Wednesday, July 5, 2006

North Korea launched a volley of missiles yesterday, including a long-range Taepodong-2, which can strike U.S. territory, and five others, including one that landed near Russian territory.

A Pentagon official said there were “multiple launches from multiple locations” and added that more launches may come from North Korea in the coming days.

“They are out to prove a point,” the official said of Pyongyang’s reclusive communist regime.

The White House and U.S. air-defense officials last night said that there were six launches over a four-hour period.

“The Democratic People’s Republic of Korea launched six ballistic missiles, including a long-range Taepodong-2 missile,” the U.S. Northern Command said last night.

The 9,300-mile-range Taepodong-2, which can reach parts of the United States, appeared to have failed after 42 seconds of flight, said U.S. officials who spoke on the condition of anonymity.

Officials had no other details on the failed Taepodong test or the missile that landed close to Russia. The other launches were of shorter-range missiles — the 620-mile-range Nodong missile and a Scud-type missile with a range of 300 to 500 miles.

The U.S. government was prepared to shoot down the Taepodong-2 if it appeared to be heading to U.S. or allied territory, using the new limited missile-defense system with interceptors deployed in Alaska and California.

The White House said North Korea’s decision to escalate its nuclear standoff with the international community by test-firing missiles will further alienate it from the international community.

“The North Koreans have again clearly isolated themselves,” White House press secretary Tony Snow told reporters.

“We do consider it provocative behavior,” National Security Adviser Stephen J. Hadley said.

President Bush had met with Defense Secretary Donald H. Rumsfeld, Secretary of State Condoleezza Rice and Mr. Hadley, Mr. Snow said.

Christopher Hill, assistant secretary of state, is to head to the region today, and Mr. Hadley is to meet with his South Korean counterpart, a meeting in Washington that already had been scheduled, Mr. Snow said.

One administration official told The Washington Times that the missile launches were expected, as preparations for them had been detected over the past two weeks, adding that the North Koreans appear to have timed the launches for a major U.S. holiday.

Still, the missiles were launched without any formal warning, U.S. officials said, and there were no recent official statements from the North Koreans about testing plans.

“North Korea has gone ahead with the launch, despite international protest,” Japanese Chief Cabinet Secretary Shinzo Abe said. “That is regrettable from the standpoint of Japan’s security, the stability of international society and nonproliferation of weapons of mass destruction.”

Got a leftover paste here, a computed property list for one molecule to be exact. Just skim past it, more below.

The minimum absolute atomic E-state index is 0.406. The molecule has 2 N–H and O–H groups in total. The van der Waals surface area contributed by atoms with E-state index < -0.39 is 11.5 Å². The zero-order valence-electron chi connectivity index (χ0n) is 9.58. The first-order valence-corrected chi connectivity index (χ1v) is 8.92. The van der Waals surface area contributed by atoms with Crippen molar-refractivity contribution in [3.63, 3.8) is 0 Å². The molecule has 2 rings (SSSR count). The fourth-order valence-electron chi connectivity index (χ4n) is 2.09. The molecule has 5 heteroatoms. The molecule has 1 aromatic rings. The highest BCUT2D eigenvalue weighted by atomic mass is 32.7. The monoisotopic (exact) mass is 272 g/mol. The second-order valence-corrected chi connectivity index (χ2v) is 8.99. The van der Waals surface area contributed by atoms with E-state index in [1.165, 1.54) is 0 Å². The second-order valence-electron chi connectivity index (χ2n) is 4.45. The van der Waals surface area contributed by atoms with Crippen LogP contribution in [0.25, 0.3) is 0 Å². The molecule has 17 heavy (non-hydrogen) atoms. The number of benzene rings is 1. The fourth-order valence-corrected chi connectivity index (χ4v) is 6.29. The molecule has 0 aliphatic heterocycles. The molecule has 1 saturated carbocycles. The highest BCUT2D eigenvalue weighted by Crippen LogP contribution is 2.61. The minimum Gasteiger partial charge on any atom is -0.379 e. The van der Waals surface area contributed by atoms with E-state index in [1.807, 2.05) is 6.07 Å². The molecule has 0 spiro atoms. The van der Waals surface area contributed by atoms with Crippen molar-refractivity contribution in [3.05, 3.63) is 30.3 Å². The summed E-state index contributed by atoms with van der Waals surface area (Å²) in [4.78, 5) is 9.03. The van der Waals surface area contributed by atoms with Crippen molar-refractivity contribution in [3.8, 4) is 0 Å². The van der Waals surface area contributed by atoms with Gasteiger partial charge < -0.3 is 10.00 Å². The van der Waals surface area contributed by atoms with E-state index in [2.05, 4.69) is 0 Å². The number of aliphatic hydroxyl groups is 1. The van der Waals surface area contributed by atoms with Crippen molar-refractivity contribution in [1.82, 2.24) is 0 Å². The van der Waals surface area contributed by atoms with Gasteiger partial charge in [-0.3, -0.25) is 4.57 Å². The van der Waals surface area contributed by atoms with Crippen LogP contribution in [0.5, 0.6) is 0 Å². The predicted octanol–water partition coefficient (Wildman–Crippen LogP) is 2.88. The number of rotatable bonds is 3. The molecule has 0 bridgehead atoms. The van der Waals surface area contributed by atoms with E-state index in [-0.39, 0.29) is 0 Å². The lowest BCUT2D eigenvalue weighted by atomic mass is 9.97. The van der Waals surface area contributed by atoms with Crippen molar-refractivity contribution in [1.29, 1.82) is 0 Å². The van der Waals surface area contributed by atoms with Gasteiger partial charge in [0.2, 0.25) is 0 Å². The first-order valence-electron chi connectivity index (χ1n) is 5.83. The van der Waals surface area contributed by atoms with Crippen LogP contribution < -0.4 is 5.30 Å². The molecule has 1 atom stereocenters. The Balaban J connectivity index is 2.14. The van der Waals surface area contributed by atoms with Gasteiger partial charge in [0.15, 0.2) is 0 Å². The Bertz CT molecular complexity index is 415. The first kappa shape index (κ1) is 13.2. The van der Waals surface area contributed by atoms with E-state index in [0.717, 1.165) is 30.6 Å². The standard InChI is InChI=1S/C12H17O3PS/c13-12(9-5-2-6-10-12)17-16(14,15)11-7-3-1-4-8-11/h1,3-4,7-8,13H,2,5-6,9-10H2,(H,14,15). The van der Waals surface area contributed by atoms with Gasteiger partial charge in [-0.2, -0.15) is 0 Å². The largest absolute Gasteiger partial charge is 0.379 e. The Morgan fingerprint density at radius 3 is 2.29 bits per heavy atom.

The missiles all landed in the East Sea/Japan Sea, between Japan and Korea, with no reports of damage, Mr. Abe said.

He said the first missile was launched at about 3:30 a.m. today local time (2:30 p.m. EDT yesterday). If the timing is correct, the North Korean missiles were launched within minutes of yesterday’s liftoff of Discovery, which blasted into orbit from Cape Canaveral, Fla., in the first U.S. space shuttle launch in a year.

Normally, when missile or space launches are carried out, the governments conducting the tests will issue international notices to airmen and mariners to avoid ocean and airspace where the tests are to be conducted. But North Korea does not follow the same missile-testing protocols as the United States or other nations.

Both Japan and South Korea protested the missile tests, with Tokyo persuading the U.N. Security Council to schedule an emergency meeting for this morning.

“We will take stern measures,” Mr. Abe said today, adding that economic sanctions were a possibility.

At the United Nations, U.S. Ambassador John R. Bolton told reporters that he was “urgently consulting other Security Council members.”

In Beijing, China’s Foreign Ministry refused to comment on the tests. “At this point, we have nothing to say on this,” a spokesman told Agence France-Presse this morning.

In the North Korean capital, Pyongyang, people went about their business as usual today, Kyodo News reported. There was no celebration of the missile launches, or even any official comment. There was no TV broadcast in the morning, and radio news mentioned North Korean leader Kim Jong-il visiting a factory as its top item.

On Monday, Undersecretary of State for Political Affairs R. Nicholas Burns warned North Korea against firing any missiles and urged the communist country to return to six-nation talks on its nuclear program. The six-party talks, suspended by North Korea, involved negotiations by the United States, China, South Korea, Japan and Russia with Pyongyang over the country’s nuclear program.

It will be several days before analysis of the missile launch is completed and the reasons for the Taepodong failure can be identified. The 1998 Taepodong flight was successful for the first two stages. The last stage failed.

• This article is based in part on wire-service reports.

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